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Throne Speech hints at more instability, says CUPE

Throne Speech hints at more instability, says CUPE

Union fears range of services could be on chopping block in the name of cost-cutting

BURNABY— Today’s Speech from the Throne opening the 39th Parliament of British Columbia provided some ominous clues of the range of public services that could be on the BC Liberal government’s hit list in next week’s budget, says the Canadian Union of Public Employees.

“Throne speeches tend to be short on specifics and are generally used to promote feel-good projects, so we don’t normally look at them with a view to what the government is actually planning to do,” says CUPE BC president Barry O’Neill.

“That said, this Throne speech has certainly raised some red flags around the government’s intentions with regard to Translink, public water and power, property assessment, and the future of health authorities and boards of education.”

The speech, O’Neill noted, indicated that the government may pass legislation on Translink without even waiting for the Comptroller General’s cost review. And its reference to “new strategies aimed at developing new clean, renewable power” raises the question: will the BC Utilities Commission be ordered to permit the sale of B.C. water and power resources?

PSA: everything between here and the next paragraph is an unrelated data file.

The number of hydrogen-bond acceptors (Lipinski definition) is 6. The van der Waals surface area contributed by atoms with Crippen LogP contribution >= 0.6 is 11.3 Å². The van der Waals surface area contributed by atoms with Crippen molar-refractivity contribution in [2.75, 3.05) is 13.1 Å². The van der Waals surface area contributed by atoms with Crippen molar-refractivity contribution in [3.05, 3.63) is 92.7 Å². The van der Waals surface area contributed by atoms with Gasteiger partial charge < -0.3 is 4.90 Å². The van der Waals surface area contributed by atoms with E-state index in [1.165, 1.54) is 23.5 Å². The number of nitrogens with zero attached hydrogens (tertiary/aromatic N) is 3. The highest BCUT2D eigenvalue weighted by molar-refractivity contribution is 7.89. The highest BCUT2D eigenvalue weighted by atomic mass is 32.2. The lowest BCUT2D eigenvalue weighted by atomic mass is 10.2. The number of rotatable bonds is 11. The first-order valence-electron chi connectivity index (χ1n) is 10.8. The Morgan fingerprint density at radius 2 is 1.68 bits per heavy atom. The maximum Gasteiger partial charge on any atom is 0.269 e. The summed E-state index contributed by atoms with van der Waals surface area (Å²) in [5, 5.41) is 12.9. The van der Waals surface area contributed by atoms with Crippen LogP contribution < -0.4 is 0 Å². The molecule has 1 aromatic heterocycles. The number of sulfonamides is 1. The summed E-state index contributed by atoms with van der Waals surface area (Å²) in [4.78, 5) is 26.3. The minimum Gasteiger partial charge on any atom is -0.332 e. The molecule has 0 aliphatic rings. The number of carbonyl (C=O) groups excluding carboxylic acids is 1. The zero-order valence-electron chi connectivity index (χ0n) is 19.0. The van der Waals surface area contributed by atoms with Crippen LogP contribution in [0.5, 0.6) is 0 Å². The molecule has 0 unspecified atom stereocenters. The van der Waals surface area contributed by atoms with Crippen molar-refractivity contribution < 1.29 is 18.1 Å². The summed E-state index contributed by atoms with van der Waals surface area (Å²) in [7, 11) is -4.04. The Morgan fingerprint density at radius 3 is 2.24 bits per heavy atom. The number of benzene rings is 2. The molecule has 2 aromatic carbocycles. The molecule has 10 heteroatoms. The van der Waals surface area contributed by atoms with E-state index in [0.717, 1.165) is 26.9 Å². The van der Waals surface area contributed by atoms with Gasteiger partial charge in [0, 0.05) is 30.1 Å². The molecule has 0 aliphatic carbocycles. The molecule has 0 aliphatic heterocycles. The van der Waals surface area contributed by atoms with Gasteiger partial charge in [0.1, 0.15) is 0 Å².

“The government says there’s no money available for public sector wage increases, but it also promises that it ‘will not contemplate wage rollbacks’,” O’Neill adds. “But at the same time, it will subject health authorities, boards of education and Crown corporations to a funding review. How are they planning to balance budgets in those areas?”

O’Neill said the government’s claim to having been blindsided by the recession (“seismic economic shifts that were unpredictable and brutally deceiving in their speed and force”) is no excuse for cuts in social services, education and public libraries—especially given the billions being spent on the Olympics, the Gateway development and P3 projects.

“From this it appears that the only people in British Columbia who were unprepared for a downturn in the economy were members of this government,” he says.

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